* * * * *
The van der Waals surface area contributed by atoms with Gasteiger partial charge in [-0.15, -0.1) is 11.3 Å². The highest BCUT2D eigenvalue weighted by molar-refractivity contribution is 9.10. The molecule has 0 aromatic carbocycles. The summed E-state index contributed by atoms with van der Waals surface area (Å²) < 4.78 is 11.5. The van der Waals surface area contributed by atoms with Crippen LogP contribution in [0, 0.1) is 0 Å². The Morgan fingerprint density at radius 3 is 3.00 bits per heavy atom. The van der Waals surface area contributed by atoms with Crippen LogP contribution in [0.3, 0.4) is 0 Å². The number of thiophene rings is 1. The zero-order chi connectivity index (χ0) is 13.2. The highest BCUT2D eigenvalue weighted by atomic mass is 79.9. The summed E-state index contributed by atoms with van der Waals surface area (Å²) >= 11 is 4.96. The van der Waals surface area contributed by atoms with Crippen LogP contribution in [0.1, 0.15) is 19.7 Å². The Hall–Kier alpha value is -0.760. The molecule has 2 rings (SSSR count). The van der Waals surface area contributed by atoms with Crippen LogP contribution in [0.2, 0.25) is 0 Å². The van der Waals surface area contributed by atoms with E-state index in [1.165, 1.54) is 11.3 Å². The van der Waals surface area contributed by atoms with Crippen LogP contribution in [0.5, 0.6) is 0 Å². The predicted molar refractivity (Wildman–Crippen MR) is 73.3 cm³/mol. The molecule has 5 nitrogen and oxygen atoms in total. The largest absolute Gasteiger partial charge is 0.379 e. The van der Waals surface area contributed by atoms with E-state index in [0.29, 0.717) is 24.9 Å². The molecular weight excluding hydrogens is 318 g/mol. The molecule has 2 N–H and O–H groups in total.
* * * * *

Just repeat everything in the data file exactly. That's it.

The van der Waals surface area contributed by atoms with Gasteiger partial charge in [-0.15, -0.1) is 11.3 Å². The highest BCUT2D eigenvalue weighted by molar-refractivity contribution is 9.10. The molecule has 0 aromatic carbocycles. The summed E-state index contributed by atoms with van der Waals surface area (Å²) < 4.78 is 11.5. The van der Waals surface area contributed by atoms with Crippen LogP contribution in [0, 0.1) is 0 Å². The Morgan fingerprint density at radius 3 is 3.00 bits per heavy atom. The van der Waals surface area contributed by atoms with Crippen LogP contribution in [0.3, 0.4) is 0 Å². The number of thiophene rings is 1. The zero-order chi connectivity index (χ0) is 13.2. The highest BCUT2D eigenvalue weighted by atomic mass is 79.9. The summed E-state index contributed by atoms with van der Waals surface area (Å²) >= 11 is 4.96. The van der Waals surface area contributed by atoms with Crippen LogP contribution in [0.1, 0.15) is 19.7 Å². The Hall–Kier alpha value is -0.760. The molecule has 2 rings (SSSR count). The van der Waals surface area contributed by atoms with Crippen LogP contribution in [0.2, 0.25) is 0 Å². The van der Waals surface area contributed by atoms with E-state index in [1.165, 1.54) is 11.3 Å². The van der Waals surface area contributed by atoms with Crippen LogP contribution in [0.5, 0.6) is 0 Å². The predicted molar refractivity (Wildman–Crippen MR) is 73.3 cm³/mol. The molecule has 5 nitrogen and oxygen atoms in total. The largest absolute Gasteiger partial charge is 0.379 e. The van der Waals surface area contributed by atoms with E-state index in [0.29, 0.717) is 24.9 Å². The molecular weight excluding hydrogens is 318 g/mol. The molecule has 2 N–H and O–H groups in total.